Political parties are essential for democracy, they offer citizens meaningful choices and opportunities to mobilize behind different visions for their society. However, around the globe political parties are consistently ranked among the least trusted democratic institutions. While there are many reasons for this distrust, it does have some people wrongly asking if political parties are still necessary in today’s changing technological environment or if they’re a dying species of the 20th century. However, parties remain the only institutions that offer citizens meaningful choices in governance, avenues for political participation and opportunities to shape their country’s future. They therefore remain fundamental to the healthy functioning of democratic systems. To address this disconnect between citizens and political parties, NDI's Political Parties team has launched this Party Renewal Initiative to discuss how parties can better adapt to the 21st century.
A representative of civil society raises a question during the panel discussion held by Election Observation Coordination Group (EOCG) members in Nepal. Credit: Sr. Program Assistant Neha Shreshta/ NDI
Each week NDI’s Citizen Participation team provides a resource to assist NDI staff in meeting the objectives of their programs. This past month’s resources analyzed how citizens can counter corruption through nonviolent action, how to build a coalition in order to launch a successful campaign, social auditing to increase government accountability, and the debates and challenges of disability inclusion in development.
Caption: President Barack Obama, flanked by Vice President Joe Biden (left) and House Speaker Paul Ryan (right), delivers his eighth and final State of the Union (SOTU) address. In addition to listing his policy goals and accomplishments, the President provided a counter-narrative to hyperbolic election-year rhetoric and a reminder of the strength and resiliency of America’s democratic political system.
As a politics nerd, there was no question that I would spend Tuesday night on my couch, listening to the State of the Union (SOTU) address. As someone who has made a career in democracy assistance, the speech held even greater significance: it was an example of democracy in progress.
This Wayback Machine screenshot shows NDI’s original website from February 22, 1997. We’ve come a long way! Click here to explore the evolution of NDI’s website.
NDI launched a project to redesign its website this week. The redesign presents an exciting opportunity to put a fresh face on NDI's work, while preserving the depth of content that makes NDI.org such a valuable resource. In keeping with NDI's values and in the interest of meeting your needs, we hope to make this process as open and inclusive as possible...but we need your help!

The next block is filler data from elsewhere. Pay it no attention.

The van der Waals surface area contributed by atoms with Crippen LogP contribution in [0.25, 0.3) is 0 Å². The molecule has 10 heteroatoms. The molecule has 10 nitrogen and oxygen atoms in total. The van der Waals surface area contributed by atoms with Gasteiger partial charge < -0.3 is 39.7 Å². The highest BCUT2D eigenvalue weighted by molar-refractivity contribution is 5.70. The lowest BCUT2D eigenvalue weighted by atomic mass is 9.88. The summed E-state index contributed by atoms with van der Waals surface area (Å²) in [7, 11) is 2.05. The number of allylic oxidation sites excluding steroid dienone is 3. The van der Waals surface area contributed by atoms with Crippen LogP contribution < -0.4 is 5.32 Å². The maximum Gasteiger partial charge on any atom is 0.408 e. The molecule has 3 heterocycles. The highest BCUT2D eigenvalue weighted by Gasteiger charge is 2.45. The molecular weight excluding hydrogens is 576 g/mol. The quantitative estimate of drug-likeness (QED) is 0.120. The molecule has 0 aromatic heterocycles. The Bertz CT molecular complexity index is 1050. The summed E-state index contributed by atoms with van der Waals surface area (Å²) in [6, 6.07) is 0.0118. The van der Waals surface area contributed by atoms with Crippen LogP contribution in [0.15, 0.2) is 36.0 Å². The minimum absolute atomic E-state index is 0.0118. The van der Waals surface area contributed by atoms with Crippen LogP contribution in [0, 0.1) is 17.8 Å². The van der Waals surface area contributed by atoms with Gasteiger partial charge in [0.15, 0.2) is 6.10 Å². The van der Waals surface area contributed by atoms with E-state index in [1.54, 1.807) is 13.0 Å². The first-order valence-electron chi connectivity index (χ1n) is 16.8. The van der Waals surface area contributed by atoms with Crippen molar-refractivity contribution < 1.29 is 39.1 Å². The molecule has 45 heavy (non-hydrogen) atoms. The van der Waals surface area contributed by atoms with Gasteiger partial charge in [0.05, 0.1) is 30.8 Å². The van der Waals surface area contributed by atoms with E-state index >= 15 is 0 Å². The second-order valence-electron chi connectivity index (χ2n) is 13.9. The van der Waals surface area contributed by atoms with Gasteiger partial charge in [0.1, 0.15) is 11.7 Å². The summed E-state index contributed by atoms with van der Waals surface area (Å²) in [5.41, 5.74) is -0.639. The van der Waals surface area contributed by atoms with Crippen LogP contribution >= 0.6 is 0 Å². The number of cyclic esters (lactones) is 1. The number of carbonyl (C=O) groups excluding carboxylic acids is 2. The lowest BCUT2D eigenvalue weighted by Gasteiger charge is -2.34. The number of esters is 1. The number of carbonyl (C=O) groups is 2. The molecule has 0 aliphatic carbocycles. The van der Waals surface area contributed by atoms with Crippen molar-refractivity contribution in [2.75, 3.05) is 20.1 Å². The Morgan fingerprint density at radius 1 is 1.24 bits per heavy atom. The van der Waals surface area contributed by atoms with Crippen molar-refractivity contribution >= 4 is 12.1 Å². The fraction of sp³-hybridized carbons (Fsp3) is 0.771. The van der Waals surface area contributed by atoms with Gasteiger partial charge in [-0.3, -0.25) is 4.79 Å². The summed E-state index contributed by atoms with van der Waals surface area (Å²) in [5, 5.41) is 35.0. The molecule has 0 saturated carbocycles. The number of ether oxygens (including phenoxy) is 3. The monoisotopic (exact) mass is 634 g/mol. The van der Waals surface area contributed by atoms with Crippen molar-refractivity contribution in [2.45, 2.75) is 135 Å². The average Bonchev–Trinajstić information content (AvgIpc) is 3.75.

Thank you for coming along on NDI’s journey into blogging. Since the DemWorks blog launched in February 2015, we have published over 100 posts and reached 57,000 users in 177 countries around the world. More than 400 of you were gracious enough to let us into your email inboxes through the new subscription feature, which was launched in October. While NDI is not a media organization, we have the world’s deepest pool of democracy experts. We hope you have enjoyed hearing our insights and will join us again in 2016. Please subscribe! Without further ado, here’s my list of the top blog posts from 2015.
Citizens line up to vote in the 2015 Tanzania elections. Photo credit: Monika Emch/NDI
Each week NDI’s Citizen Participation team provides a resource to assist NDI staff in meeting the objectives of their programs. This past month’s resources analyzed the relationship between minority groups and extreme poverty, ways in which authoritarian governments control the media, steps to increase women’s political participation and real-life lessons on how democracies can take hold.
A Burmese anti-government protest in front of the Petronas Twin Towers. Photo credit: Off2riorob CC BY
In the four weeks between November 8 and December 6, 2015, the peoples of Myanmar (Burma), Burkina Faso and Venezuela delivered surprises: resounding defeats to military rule, strongman domination and populist authoritarianism. These bright spots are the consequence of perseverance by democratic activists in the face of repression. They also highlight the importance of elections as a peaceful means for people to bring about change.
Members of the GWLP delegation of women parliamentarians to the COP21 Summit in Paris, from left to right: Margaret Nantongo Zziwa, Uganda; Ake Camille Epse Akoun, Ivory Coast; Joséphine Drabo Kanyoulou, Burkina Faso; and Tayeba Zahidi, Afghanistan. Photo by Aretha Francis.
Under the Global Women's Ledership Program supported by USAID, NDI sent four women parliamentarians to the COP21 climate change summit in Paris.
Flavia Freidenberg is a researcher and professor at the Institute of Legal Research of the National Autonomous University of Mexico.
Andrea Fernandez, NDI resident program officer in Colombia, recently interviewed Flavia Freidenberg, researcher and professor at the Institute of Legal Research of the National Autonomous University of Mexico. Flavia answered a number of questions about strategies to increase women’s political participation in Latin America. Read highlights from their interview or watch a video of the full discussion.
The LGBTI community in Guatemala uses art to increase tolerance, understanding and political participation.
In the captivating play “Transforming Thoughts: The Realities of the LGBTI Community,” members of the lesbian, gay, bisexual, transgender, and intersex (LGBTI) community showed the harsh realities of life as a transgender woman in Guatemala. Drawing on stories from their personal lives, and the broader LGBTI community, the actors weave together scenes demonstrating lack of opportunity, abuse and survival. I